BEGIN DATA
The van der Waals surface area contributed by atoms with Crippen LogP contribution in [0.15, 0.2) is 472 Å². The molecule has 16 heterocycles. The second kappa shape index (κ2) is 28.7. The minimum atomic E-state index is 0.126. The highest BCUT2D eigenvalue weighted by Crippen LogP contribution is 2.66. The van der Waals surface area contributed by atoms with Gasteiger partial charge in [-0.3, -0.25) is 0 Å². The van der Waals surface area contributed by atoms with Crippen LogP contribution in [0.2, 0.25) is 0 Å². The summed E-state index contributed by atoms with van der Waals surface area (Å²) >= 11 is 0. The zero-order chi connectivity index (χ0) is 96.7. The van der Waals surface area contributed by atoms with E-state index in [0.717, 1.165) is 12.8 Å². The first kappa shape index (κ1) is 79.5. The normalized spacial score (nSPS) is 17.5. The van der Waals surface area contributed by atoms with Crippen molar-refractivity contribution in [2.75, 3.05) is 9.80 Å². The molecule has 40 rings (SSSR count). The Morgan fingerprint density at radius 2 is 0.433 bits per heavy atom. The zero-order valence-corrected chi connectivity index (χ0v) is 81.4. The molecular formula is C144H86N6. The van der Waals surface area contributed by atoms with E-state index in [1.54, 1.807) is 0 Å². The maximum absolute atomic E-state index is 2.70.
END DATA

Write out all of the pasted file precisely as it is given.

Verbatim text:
The van der Waals surface area contributed by atoms with Crippen LogP contribution in [0.15, 0.2) is 472 Å². The molecule has 16 heterocycles. The second kappa shape index (κ2) is 28.7. The minimum atomic E-state index is 0.126. The highest BCUT2D eigenvalue weighted by Crippen LogP contribution is 2.66. The van der Waals surface area contributed by atoms with Gasteiger partial charge in [-0.3, -0.25) is 0 Å². The van der Waals surface area contributed by atoms with Crippen LogP contribution in [0.2, 0.25) is 0 Å². The summed E-state index contributed by atoms with van der Waals surface area (Å²) >= 11 is 0. The zero-order chi connectivity index (χ0) is 96.7. The van der Waals surface area contributed by atoms with E-state index in [0.717, 1.165) is 12.8 Å². The first kappa shape index (κ1) is 79.5. The normalized spacial score (nSPS) is 17.5. The van der Waals surface area contributed by atoms with Crippen molar-refractivity contribution in [2.75, 3.05) is 9.80 Å². The molecule has 40 rings (SSSR count). The Morgan fingerprint density at radius 2 is 0.433 bits per heavy atom. The zero-order valence-corrected chi connectivity index (χ0v) is 81.4. The molecular formula is C144H86N6. The van der Waals surface area contributed by atoms with E-state index in [1.54, 1.807) is 0 Å². The maximum absolute atomic E-state index is 2.70.